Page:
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What is Dyscalculia?

Dyscalculia is a specific learning disability (SpLD) that affects a person’s ability to acquire arithmetical skills.

People with dyscalculia find it hard to understand basic number concepts and/or number relationships. They struggle to comprehend the relative magnitudes of numbers and have poor recall of basic number facts. Dyscalculia people also have difficulty recognising patterns and working with symbols.

It is estimated that between 4% and 6% of the population suffer with dyscalculia.

Dyscalculia is a specific and persistent difficulty in understanding numbers which can lead to a divers range of difficulties with mathematics. It will be unexpected in relation to age, level of education and experience and occurs across all ages and abilities.

Mathematics difficulties are best thought of as a continuum, not a distinct category , and they have many causal factors. Dyscalculia falls at one end of the spectrum and will be distinguishable from other maths issues due to the severity of difficulties with number sense, including subitising, symbolic and non-symbolic magnitude comparison, and ordering. It can occur singly but often co-occurs with other specific learning difficulties, mathematics anxiety and medical conditions.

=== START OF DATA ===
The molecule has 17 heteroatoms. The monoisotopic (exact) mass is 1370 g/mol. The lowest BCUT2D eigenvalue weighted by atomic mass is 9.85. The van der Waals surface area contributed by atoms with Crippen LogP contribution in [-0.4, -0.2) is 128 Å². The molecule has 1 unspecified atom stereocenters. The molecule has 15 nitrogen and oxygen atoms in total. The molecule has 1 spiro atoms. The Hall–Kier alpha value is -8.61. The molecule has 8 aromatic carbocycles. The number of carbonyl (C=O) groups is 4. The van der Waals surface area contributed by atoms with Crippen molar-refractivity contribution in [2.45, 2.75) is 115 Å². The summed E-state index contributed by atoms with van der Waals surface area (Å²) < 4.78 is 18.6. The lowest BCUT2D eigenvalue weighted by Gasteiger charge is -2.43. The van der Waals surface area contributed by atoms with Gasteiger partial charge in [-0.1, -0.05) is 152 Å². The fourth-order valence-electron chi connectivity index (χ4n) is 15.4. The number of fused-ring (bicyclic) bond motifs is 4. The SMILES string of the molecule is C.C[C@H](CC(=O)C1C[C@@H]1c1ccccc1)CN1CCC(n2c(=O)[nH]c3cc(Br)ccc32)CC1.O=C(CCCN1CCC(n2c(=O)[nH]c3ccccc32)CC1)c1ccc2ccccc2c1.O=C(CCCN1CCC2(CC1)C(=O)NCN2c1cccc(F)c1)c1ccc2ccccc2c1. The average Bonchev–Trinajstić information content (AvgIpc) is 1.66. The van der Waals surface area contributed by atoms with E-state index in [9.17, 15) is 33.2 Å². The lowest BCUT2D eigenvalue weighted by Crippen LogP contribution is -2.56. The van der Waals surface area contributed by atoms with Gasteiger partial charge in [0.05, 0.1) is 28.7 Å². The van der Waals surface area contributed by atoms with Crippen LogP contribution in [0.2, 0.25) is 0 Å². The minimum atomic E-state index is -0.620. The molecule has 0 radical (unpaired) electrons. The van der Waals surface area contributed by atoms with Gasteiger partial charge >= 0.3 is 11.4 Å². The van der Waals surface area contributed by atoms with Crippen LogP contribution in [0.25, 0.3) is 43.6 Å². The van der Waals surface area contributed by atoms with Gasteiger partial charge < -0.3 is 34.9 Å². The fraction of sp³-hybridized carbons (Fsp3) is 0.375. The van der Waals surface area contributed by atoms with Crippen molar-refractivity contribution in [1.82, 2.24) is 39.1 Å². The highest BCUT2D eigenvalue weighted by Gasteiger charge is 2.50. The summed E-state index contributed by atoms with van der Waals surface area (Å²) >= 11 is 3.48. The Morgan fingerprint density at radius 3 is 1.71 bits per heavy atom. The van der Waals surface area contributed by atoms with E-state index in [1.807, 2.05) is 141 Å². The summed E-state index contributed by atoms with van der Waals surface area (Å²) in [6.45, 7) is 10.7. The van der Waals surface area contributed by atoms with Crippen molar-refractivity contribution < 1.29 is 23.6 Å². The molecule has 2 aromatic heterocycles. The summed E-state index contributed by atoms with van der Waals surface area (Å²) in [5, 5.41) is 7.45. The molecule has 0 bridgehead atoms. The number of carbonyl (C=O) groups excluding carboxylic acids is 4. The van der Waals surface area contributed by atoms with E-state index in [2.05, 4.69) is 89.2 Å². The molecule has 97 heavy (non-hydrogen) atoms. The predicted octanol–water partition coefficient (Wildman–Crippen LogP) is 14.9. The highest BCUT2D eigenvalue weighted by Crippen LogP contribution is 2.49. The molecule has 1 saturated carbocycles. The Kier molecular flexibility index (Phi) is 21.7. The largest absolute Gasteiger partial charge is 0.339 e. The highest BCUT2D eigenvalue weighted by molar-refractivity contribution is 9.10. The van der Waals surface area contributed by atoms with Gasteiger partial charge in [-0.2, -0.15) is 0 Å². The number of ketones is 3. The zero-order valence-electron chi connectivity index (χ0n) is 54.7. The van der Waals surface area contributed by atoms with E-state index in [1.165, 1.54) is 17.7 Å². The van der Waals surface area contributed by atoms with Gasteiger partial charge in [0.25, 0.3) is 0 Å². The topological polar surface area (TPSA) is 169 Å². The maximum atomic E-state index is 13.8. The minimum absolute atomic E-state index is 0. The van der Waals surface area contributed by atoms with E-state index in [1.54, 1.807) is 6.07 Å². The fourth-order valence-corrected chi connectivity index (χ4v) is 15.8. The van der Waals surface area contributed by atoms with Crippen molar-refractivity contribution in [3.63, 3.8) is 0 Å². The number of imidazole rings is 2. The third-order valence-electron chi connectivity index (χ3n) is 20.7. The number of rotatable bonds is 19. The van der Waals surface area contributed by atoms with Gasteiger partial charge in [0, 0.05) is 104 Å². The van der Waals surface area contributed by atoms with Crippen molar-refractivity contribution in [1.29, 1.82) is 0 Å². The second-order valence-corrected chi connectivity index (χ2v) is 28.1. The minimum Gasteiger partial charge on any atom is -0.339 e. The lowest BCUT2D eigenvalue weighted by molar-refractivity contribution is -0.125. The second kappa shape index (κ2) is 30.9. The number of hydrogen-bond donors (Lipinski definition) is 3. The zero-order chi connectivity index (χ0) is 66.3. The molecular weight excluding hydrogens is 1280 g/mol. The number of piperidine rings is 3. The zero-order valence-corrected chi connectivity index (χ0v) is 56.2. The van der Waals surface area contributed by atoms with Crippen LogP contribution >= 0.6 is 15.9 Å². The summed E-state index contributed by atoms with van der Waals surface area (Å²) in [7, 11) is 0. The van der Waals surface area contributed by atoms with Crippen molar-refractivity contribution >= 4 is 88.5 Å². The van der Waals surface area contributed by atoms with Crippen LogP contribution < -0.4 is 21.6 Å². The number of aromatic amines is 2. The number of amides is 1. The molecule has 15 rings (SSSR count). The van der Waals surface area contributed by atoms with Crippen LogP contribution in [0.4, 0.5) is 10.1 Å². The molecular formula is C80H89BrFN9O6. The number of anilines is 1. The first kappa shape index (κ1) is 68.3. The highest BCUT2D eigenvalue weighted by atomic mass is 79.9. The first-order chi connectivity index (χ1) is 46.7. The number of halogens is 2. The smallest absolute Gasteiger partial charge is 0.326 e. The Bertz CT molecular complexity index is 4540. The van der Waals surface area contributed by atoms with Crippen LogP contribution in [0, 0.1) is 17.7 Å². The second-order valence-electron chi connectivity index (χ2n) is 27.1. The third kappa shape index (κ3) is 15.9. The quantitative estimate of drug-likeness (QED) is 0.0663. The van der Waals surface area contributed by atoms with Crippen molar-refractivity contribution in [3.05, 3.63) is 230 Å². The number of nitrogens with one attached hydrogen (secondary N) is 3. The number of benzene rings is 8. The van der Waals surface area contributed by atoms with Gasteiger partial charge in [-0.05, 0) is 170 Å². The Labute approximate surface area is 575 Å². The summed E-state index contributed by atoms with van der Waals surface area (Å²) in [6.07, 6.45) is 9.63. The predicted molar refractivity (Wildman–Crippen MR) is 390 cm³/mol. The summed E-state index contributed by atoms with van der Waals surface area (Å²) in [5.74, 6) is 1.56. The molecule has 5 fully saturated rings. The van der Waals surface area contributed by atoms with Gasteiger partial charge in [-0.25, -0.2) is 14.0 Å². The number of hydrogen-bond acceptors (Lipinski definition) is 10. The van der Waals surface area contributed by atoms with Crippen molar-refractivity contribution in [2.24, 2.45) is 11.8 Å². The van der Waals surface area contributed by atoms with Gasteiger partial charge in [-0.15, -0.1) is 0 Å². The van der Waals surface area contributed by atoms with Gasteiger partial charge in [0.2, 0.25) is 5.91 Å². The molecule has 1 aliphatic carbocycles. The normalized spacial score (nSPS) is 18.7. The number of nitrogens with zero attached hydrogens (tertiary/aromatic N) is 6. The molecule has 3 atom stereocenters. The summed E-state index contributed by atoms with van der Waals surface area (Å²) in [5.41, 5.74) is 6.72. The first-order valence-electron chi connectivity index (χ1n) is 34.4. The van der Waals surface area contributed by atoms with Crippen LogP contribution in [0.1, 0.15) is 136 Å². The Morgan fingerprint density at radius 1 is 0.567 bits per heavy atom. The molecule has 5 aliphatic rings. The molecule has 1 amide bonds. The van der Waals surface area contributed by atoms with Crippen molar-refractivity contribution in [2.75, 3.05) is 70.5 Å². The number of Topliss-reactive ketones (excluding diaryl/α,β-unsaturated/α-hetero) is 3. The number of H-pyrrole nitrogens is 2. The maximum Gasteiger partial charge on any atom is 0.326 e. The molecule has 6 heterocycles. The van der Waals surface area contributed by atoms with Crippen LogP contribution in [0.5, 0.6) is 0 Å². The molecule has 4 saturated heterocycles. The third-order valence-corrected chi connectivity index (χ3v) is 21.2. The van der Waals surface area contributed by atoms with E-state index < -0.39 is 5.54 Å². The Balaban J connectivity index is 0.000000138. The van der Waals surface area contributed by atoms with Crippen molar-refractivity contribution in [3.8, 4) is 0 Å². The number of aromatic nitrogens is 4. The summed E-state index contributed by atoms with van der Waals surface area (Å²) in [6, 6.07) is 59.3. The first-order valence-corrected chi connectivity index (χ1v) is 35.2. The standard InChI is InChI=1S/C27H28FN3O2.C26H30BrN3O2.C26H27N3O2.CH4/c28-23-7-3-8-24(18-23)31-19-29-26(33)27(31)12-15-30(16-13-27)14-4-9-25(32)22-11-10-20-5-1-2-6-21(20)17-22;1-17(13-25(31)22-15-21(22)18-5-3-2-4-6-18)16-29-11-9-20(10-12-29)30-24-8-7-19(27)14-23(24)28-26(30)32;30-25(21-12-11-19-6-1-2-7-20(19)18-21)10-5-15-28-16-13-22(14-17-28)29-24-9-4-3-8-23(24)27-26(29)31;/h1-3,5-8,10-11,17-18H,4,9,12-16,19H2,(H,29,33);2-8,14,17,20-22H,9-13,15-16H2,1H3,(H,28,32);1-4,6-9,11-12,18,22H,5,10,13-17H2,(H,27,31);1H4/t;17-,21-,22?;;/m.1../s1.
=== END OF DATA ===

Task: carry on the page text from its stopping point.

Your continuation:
BDA/SASC (2019)

Top ten Tips for teaching children with dyscalculia

1. Use concrete materials, such as Cuisenaire rods or base ten materials

2. Spend time exploring these and don’t take them away too soon, they will help to develop the child’s understanding.

3. Play games with dice and dominoes so that the child can recognise common dot patterns.

4. Try to encourage the child to use more efficient calculating strategies, such as counting on rather than counting all.

5. Encourage the child to visualise the maths- by drawing diagrams and using concrete materials to model the maths.

6. Make the maths practical and multisensory- avoid worksheets.

7. Spend time on place value so that it is fully understood, this can be a very difficult concept to grasp.

8. Have a little and often approach- repetition and ‘overlearning’ will help.

9. Use mathematical language as much as possible and encourage the child to do the same.

10. Give multiplication grids and number bonds to reduce the stress of having to remember these facts.

Judy Hornigold Sept 2021